Live themes (past or current)
- Metrics – Metrics and research assessment (analysis or intelligence Christian Hauschke ) have been highlighted by two recent controversies: first the 'predatory publishing' scandal; and second the EU Commission ward of the European Open Science Monitor being awarded to consortium that included Elsevier as a partner. The consensus in the Open Science community is that the majority of metrics being used in research are 'not fit for purpose' and that a new set of metrics should be built in an scientific, open, accountable, and robust fashion.
- Preprint Culture - arXiv was a thing even before the web itself, and in recent years the concept spread to even more fields. Platforms like Open Science Framework, new concepts like Open Peer Review, policies encouraging "green road" self-archiving, publishers integrating preprint-like services into their platforms - there's contiously happening a lot, preprints seem to be one of the driving forces in changing publication culture. By the way, do we still need journals?
- Open Peer Review (OPR) – a central plank to restoring trust, credibility, and hopefully effectiveness of research publishing. As part of the opening up of scholarly communication on top of Open Access, OPR is accompanied by the following example areas: pre-prints, open annotations, open citation databases, and the DORA agreements for improved research assessment. There are a variety of platforms and ways to carry out OPR and its merits need exploring.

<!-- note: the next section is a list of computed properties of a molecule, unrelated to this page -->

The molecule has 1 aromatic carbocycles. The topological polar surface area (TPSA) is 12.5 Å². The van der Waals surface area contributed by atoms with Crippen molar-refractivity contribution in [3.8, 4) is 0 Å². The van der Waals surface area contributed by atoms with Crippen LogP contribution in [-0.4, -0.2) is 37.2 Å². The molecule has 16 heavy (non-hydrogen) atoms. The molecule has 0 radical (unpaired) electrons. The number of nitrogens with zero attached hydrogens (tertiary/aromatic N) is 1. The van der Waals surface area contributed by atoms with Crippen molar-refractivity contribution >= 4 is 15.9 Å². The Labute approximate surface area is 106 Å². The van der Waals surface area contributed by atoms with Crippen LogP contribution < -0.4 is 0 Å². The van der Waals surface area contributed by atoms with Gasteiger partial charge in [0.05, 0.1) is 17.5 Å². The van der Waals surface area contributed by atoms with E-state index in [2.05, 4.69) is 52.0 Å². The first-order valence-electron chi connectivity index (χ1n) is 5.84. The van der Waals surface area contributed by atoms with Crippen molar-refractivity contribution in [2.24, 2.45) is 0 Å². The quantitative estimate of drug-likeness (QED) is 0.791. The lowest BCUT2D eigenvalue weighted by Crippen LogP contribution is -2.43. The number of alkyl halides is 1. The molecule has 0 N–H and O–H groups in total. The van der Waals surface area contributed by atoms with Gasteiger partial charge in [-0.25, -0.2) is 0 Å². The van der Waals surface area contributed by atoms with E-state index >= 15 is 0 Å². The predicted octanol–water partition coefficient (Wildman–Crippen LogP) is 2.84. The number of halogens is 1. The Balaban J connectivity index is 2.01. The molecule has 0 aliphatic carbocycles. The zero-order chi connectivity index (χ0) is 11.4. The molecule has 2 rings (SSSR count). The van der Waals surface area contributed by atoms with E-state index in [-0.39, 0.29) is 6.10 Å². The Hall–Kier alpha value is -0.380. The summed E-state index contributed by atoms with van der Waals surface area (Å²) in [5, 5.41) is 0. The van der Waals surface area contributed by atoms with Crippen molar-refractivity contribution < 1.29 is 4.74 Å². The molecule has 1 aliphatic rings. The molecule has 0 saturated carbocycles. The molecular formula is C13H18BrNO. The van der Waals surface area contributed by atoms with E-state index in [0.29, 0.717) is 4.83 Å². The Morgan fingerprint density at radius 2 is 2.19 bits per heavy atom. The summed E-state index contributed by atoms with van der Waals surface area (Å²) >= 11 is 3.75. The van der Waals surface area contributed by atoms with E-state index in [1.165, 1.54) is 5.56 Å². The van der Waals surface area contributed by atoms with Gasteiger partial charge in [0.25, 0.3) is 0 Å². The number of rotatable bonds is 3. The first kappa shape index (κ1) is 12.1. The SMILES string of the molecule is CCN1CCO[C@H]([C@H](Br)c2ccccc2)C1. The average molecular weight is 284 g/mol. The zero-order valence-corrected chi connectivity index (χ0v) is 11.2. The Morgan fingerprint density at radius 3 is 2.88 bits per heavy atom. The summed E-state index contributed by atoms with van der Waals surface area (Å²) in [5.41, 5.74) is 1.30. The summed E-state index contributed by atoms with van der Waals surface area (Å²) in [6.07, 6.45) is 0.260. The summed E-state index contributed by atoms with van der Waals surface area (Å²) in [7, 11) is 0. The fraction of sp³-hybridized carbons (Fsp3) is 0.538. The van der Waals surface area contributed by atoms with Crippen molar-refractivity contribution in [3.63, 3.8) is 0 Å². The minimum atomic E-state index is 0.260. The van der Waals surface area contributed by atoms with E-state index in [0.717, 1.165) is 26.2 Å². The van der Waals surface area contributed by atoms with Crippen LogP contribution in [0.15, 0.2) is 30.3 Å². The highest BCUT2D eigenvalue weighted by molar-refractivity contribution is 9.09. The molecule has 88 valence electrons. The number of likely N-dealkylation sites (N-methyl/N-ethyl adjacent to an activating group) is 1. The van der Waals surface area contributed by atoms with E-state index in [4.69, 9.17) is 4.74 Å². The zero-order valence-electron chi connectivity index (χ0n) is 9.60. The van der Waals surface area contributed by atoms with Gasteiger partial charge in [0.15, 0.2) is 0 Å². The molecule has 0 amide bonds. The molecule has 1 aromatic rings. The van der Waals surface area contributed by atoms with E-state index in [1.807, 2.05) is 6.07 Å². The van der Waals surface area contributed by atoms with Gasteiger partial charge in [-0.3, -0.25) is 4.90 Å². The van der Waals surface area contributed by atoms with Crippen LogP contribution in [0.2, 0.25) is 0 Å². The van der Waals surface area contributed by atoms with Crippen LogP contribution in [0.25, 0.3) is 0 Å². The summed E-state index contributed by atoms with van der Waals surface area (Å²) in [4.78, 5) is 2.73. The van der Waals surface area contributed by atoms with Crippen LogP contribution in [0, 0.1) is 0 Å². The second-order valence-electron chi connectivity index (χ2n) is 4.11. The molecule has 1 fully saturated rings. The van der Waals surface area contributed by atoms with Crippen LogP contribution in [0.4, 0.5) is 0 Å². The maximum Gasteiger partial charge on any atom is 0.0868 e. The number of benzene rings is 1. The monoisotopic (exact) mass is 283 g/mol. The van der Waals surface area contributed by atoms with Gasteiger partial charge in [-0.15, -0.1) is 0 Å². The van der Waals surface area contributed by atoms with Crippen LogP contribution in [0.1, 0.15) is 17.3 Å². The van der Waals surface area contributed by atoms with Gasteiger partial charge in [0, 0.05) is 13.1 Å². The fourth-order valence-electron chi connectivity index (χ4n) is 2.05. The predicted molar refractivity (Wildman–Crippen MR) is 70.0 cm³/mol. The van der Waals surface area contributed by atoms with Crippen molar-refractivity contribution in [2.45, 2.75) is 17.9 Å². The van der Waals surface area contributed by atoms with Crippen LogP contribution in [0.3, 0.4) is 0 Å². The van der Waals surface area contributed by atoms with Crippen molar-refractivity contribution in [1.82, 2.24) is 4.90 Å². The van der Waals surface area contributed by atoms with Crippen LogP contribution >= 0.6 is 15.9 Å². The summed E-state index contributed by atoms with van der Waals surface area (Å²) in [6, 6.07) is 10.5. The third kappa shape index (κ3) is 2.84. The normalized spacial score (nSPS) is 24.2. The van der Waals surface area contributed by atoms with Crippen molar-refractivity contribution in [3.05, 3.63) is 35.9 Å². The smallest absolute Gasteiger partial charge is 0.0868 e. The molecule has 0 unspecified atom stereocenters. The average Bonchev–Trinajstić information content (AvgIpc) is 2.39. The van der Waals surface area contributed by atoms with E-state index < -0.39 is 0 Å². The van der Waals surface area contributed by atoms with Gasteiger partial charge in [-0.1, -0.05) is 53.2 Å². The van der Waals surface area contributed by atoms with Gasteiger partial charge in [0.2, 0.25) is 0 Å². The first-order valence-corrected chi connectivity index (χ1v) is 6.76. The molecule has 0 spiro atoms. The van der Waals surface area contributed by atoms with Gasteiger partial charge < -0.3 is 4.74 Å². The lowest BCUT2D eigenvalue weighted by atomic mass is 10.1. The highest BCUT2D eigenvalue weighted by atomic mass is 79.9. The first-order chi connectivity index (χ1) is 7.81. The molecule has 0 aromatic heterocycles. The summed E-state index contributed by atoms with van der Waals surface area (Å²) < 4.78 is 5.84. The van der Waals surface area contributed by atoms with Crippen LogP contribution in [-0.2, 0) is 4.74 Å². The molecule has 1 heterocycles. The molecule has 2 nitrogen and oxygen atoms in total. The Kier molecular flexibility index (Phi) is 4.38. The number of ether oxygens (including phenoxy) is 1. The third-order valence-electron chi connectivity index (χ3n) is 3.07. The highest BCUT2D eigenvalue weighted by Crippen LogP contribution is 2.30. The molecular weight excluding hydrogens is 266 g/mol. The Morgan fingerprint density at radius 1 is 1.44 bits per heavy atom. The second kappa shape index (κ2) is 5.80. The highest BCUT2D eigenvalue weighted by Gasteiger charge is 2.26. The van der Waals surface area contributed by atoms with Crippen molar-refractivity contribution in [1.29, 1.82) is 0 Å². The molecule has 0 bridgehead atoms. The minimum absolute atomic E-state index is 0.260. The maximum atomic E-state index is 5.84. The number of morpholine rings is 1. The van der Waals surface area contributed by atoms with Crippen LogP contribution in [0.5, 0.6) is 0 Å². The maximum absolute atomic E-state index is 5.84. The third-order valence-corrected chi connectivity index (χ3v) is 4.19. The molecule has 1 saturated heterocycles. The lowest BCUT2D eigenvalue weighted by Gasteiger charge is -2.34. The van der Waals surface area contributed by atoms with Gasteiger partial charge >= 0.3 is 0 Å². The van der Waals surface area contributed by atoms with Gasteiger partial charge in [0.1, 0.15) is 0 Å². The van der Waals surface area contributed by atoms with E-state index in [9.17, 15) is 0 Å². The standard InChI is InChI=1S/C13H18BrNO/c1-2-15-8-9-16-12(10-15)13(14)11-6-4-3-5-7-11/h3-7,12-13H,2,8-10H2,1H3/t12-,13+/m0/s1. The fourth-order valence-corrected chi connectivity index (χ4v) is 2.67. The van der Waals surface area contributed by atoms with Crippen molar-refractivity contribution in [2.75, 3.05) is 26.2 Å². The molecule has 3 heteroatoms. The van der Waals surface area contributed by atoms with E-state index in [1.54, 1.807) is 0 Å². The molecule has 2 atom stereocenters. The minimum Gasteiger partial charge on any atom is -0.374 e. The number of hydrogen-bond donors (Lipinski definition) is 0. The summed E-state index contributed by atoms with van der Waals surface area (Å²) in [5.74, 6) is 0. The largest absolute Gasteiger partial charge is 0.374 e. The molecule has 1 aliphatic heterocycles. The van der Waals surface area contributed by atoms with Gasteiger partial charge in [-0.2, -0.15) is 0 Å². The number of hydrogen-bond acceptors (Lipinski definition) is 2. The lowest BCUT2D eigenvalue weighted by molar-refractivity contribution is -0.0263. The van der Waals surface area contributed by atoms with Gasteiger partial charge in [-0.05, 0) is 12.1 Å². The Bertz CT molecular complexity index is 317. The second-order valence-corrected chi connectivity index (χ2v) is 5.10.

- Diversity in Open Science – what role can Open Science play in establishing equality and parity in the numbers and types of roles groups who have been excluded from science, academia and research. Also is there a role for Open Science in addressing the historic imbalances in research outputs from the Global South and the new relationships being formed between Europe and BRICS nations.
- Citizen Science – a survey of Citizen Science practice and looking at where it is being picked up. An interesting set of question in Citizen Science are about how to go beyond a passive view of the public as either crowd sourcing providers or being about 'the public understanding of science'. What other types of initiatives are out there: research libraries open to all; science search results in 'normal search'; or a voice for science in the media?
- FOSS and Open Science infrastructure development – Open Source procurement policies 'the need for R&D dev cycles to be in public institutions and not in private sector' - Barcelona city gov (full open source commitment) vs EU Open Science Cloud (neutral policy) and current OA H2020 commission. The EU has made positive recommendations on FOSS but its not mandatory. EU FOSS strategy https://ec.europa.eu/info/departments/informatics/open-source-software-strategy_en. Francesca Bria CTO, director Barcelona Digital City (the elected city council) https://cities-today.com/power-to-the-people/#SmartCities
- Open Science in electrical power distribution systems – electrical distribution, innovations, etc. See: #Energis13 https://twitter.com/hashtag/ENERGI3?src=hash This area is interesting as it is a positive way that engineers and other researchers can make a contribution to addressing climate change, and a number of open initiatives are being made. It is also an example of a specific field being changed by Open Science.